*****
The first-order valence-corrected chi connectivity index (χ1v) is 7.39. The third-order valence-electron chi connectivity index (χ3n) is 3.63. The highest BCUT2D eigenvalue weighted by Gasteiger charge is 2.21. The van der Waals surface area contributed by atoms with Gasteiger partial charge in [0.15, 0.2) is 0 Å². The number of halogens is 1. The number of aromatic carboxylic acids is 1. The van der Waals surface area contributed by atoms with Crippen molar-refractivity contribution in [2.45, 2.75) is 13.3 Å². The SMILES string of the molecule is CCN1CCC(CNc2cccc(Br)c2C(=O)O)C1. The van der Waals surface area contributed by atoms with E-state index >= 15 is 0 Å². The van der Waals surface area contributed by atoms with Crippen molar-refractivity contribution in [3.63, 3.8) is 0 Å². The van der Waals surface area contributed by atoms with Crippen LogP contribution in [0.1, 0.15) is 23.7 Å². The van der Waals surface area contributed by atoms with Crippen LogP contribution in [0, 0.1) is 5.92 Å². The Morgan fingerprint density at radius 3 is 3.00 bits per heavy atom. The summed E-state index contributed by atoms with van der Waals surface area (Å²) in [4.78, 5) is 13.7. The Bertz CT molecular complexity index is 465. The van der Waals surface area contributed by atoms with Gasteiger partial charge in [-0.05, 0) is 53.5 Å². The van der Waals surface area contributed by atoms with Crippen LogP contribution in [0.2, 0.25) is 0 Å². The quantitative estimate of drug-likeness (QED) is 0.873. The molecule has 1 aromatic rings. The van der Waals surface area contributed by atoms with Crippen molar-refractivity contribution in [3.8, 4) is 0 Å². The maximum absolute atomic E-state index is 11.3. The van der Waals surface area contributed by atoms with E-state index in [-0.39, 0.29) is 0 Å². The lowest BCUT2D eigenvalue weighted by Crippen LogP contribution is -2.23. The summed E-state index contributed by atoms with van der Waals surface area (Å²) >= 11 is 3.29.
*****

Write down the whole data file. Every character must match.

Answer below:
The first-order valence-corrected chi connectivity index (χ1v) is 7.39. The third-order valence-electron chi connectivity index (χ3n) is 3.63. The highest BCUT2D eigenvalue weighted by Gasteiger charge is 2.21. The van der Waals surface area contributed by atoms with Gasteiger partial charge in [0.15, 0.2) is 0 Å². The number of halogens is 1. The number of aromatic carboxylic acids is 1. The van der Waals surface area contributed by atoms with Crippen molar-refractivity contribution in [2.45, 2.75) is 13.3 Å². The SMILES string of the molecule is CCN1CCC(CNc2cccc(Br)c2C(=O)O)C1. The van der Waals surface area contributed by atoms with E-state index >= 15 is 0 Å². The van der Waals surface area contributed by atoms with Crippen molar-refractivity contribution in [3.63, 3.8) is 0 Å². The van der Waals surface area contributed by atoms with Crippen LogP contribution in [0.1, 0.15) is 23.7 Å². The van der Waals surface area contributed by atoms with Crippen LogP contribution in [0, 0.1) is 5.92 Å². The Morgan fingerprint density at radius 3 is 3.00 bits per heavy atom. The summed E-state index contributed by atoms with van der Waals surface area (Å²) in [4.78, 5) is 13.7. The Bertz CT molecular complexity index is 465. The van der Waals surface area contributed by atoms with Gasteiger partial charge in [-0.05, 0) is 53.5 Å². The van der Waals surface area contributed by atoms with Crippen LogP contribution in [0.2, 0.25) is 0 Å². The quantitative estimate of drug-likeness (QED) is 0.873. The molecule has 1 aromatic rings. The van der Waals surface area contributed by atoms with Crippen molar-refractivity contribution in [3.8, 4) is 0 Å². The maximum absolute atomic E-state index is 11.3. The van der Waals surface area contributed by atoms with E-state index in [-0.39, 0.29) is 0 Å². The lowest BCUT2D eigenvalue weighted by Crippen LogP contribution is -2.23. The summed E-state index contributed by atoms with van der Waals surface area (Å²) >= 11 is 3.29.